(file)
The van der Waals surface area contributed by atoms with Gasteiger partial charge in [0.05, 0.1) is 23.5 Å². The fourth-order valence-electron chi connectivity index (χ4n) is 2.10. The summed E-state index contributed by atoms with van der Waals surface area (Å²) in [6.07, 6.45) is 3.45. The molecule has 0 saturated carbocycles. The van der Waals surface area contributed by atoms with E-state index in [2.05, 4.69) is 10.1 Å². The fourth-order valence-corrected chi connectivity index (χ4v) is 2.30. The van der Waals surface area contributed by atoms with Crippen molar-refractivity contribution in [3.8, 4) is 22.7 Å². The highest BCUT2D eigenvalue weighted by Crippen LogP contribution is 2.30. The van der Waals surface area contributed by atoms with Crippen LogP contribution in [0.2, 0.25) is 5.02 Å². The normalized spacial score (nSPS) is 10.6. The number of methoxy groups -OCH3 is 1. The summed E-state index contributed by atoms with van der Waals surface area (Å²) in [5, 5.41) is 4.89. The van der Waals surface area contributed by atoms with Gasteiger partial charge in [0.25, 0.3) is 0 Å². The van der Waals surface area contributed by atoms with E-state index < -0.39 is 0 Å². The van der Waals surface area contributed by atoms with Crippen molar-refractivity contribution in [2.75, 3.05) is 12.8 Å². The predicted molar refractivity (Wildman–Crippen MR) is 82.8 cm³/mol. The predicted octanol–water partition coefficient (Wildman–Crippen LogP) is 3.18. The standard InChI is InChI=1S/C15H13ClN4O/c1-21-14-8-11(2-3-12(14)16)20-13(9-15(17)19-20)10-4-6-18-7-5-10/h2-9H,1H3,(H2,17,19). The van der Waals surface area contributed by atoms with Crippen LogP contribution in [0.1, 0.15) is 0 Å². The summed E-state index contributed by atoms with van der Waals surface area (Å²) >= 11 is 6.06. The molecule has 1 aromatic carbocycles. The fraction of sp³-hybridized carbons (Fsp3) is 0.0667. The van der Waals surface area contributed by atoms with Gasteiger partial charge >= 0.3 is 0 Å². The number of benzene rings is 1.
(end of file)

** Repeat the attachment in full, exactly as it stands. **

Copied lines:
The van der Waals surface area contributed by atoms with Gasteiger partial charge in [0.05, 0.1) is 23.5 Å². The fourth-order valence-electron chi connectivity index (χ4n) is 2.10. The summed E-state index contributed by atoms with van der Waals surface area (Å²) in [6.07, 6.45) is 3.45. The molecule has 0 saturated carbocycles. The van der Waals surface area contributed by atoms with E-state index in [2.05, 4.69) is 10.1 Å². The fourth-order valence-corrected chi connectivity index (χ4v) is 2.30. The van der Waals surface area contributed by atoms with Crippen molar-refractivity contribution in [3.8, 4) is 22.7 Å². The highest BCUT2D eigenvalue weighted by Crippen LogP contribution is 2.30. The van der Waals surface area contributed by atoms with Crippen LogP contribution in [0.2, 0.25) is 5.02 Å². The normalized spacial score (nSPS) is 10.6. The number of methoxy groups -OCH3 is 1. The summed E-state index contributed by atoms with van der Waals surface area (Å²) in [5, 5.41) is 4.89. The van der Waals surface area contributed by atoms with Gasteiger partial charge in [0.25, 0.3) is 0 Å². The van der Waals surface area contributed by atoms with E-state index < -0.39 is 0 Å². The van der Waals surface area contributed by atoms with Crippen molar-refractivity contribution in [2.75, 3.05) is 12.8 Å². The predicted molar refractivity (Wildman–Crippen MR) is 82.8 cm³/mol. The predicted octanol–water partition coefficient (Wildman–Crippen LogP) is 3.18. The standard InChI is InChI=1S/C15H13ClN4O/c1-21-14-8-11(2-3-12(14)16)20-13(9-15(17)19-20)10-4-6-18-7-5-10/h2-9H,1H3,(H2,17,19). The van der Waals surface area contributed by atoms with Crippen LogP contribution in [0.1, 0.15) is 0 Å². The summed E-state index contributed by atoms with van der Waals surface area (Å²) >= 11 is 6.06. The molecule has 1 aromatic carbocycles. The fraction of sp³-hybridized carbons (Fsp3) is 0.0667. The van der Waals surface area contributed by atoms with Gasteiger partial charge >= 0.3 is 0 Å². The number of benzene rings is 1.